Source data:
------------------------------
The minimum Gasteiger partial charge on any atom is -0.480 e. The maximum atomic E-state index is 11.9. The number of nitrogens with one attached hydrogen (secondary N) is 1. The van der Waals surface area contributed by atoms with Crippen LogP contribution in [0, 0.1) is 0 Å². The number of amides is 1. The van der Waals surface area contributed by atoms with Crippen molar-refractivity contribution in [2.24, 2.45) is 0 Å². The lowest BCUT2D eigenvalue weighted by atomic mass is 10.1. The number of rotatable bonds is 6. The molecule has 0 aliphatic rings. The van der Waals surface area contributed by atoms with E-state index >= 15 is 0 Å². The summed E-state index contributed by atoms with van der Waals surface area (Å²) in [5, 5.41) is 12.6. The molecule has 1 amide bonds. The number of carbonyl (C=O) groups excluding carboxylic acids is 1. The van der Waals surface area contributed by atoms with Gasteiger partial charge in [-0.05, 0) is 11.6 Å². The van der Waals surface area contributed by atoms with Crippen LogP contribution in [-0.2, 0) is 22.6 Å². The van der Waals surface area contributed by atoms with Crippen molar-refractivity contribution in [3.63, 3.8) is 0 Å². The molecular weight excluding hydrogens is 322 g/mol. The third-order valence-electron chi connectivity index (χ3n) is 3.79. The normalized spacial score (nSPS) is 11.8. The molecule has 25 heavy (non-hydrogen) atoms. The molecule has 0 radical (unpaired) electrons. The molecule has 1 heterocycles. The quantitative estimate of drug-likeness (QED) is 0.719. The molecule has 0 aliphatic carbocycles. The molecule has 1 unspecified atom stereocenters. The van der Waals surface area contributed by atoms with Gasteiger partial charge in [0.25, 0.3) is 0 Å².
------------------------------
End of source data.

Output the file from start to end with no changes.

The minimum Gasteiger partial charge on any atom is -0.480 e. The maximum atomic E-state index is 11.9. The number of nitrogens with one attached hydrogen (secondary N) is 1. The van der Waals surface area contributed by atoms with Crippen LogP contribution in [0, 0.1) is 0 Å². The number of amides is 1. The van der Waals surface area contributed by atoms with Crippen molar-refractivity contribution in [2.24, 2.45) is 0 Å². The lowest BCUT2D eigenvalue weighted by atomic mass is 10.1. The number of rotatable bonds is 6. The molecule has 0 aliphatic rings. The van der Waals surface area contributed by atoms with E-state index >= 15 is 0 Å². The summed E-state index contributed by atoms with van der Waals surface area (Å²) in [5, 5.41) is 12.6. The molecule has 1 amide bonds. The number of carbonyl (C=O) groups excluding carboxylic acids is 1. The van der Waals surface area contributed by atoms with Gasteiger partial charge in [-0.05, 0) is 11.6 Å². The van der Waals surface area contributed by atoms with Crippen LogP contribution in [-0.2, 0) is 22.6 Å². The van der Waals surface area contributed by atoms with Crippen molar-refractivity contribution in [3.63, 3.8) is 0 Å². The molecular weight excluding hydrogens is 322 g/mol. The third-order valence-electron chi connectivity index (χ3n) is 3.79. The normalized spacial score (nSPS) is 11.8. The molecule has 25 heavy (non-hydrogen) atoms. The molecule has 0 radical (unpaired) electrons. The molecule has 1 heterocycles. The quantitative estimate of drug-likeness (QED) is 0.719. The molecule has 0 aliphatic carbocycles. The molecule has 1 unspecified atom stereocenters. The van der Waals surface area contributed by atoms with Gasteiger partial charge in [0.25, 0.3) is 0 Å².